The U.S. Air Force Research Laboratory (AFRL) intends to award two more contracts in the next few weeks to round out the team developing technology for a quick-turnaround, reusable first-stage booster rocket that could be launched, recovered and prepared for re-launch in no more than 48 hours.

The contracts will be part of the Future Responsive Access to Space Technologies (FAST) program –

a series of three ground experiments

the Air Force hopes will aid the development of future

responsive space vehicles.

AFRL and its partners will design, develop and test vehicle structures and guidance, control and operation elements.

The Air Force

likely will spend $40 million on the program over the next four years, AFRL program manager Capt. NidalJodeh said.

Of that amount, $28 million will be contracted out to partners, including $5.3 million in 2008; the other $12 million will pay for work done by the lab.

The program is not intended to be the first step toward any specific rocket to be built, Jodeh said. Rather, it is meant to work out technological issues that will allow the military to be more operationally responsive in the future.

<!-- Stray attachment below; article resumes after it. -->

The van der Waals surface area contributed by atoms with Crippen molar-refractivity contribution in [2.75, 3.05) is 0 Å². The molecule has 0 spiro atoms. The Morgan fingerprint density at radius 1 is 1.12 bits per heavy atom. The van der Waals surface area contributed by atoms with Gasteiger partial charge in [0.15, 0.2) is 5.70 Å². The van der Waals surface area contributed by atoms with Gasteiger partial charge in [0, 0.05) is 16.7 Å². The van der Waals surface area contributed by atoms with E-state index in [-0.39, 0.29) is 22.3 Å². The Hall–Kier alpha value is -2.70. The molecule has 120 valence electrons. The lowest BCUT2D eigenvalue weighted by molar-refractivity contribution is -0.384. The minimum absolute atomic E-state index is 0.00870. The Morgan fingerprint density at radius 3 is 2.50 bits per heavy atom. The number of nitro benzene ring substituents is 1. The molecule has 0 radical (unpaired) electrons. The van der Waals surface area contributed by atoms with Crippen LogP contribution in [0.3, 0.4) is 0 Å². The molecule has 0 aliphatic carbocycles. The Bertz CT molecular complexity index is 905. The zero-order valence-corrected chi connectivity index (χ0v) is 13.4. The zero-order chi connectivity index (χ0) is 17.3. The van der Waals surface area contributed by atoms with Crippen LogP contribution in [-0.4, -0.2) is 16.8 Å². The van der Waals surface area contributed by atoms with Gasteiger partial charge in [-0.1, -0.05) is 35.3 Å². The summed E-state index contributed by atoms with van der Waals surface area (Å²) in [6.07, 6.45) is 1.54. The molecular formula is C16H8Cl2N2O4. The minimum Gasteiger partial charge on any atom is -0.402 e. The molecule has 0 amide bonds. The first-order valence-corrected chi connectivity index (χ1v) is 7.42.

“In my opinion, you could see these technologies in a wide variety of vehicles,” he said.

Lockheed Martin was awarded

$14 million to lead the team that will develop the airframe experiment, the company announced Nov. 12. That work

will be done at Lockheed Martin Space Systems‘ facilities in New Orleans and Denver, Lockheed Martin Aeronautics Co.

s facilities in Ft. Worth, Texas, and Andrews Space

Inc.’s facilities in Seattle. They will work together to integrate composite structures, thermal protection systems and structural health monitoring systems technologies into a full-scale demonstration program.

The contracts to lead the other two experiments

– an avionics package and a ground control segment

– are expected to be awarded in the coming weeks, Jodeh said. The team of University of Dayton Research Institute in Ohio and Science Applications International Corp. signed on to the FAST program several months ago to provide systems integration and support and coordinate the work done by AFRL and the contractors.

Though simulating atmospheric re-entry is very difficult, AFRL will put the airframe through the wringer on the ground. The integrated airframe will be tested at the lab to replicate vehicle loads and heating conditions similar to those during re-entry, and parts of the airframe will be subjected to vibro-acoustic testing prior to integration, said Bobby Biggs, Lockheed Martin’s FAST program manager.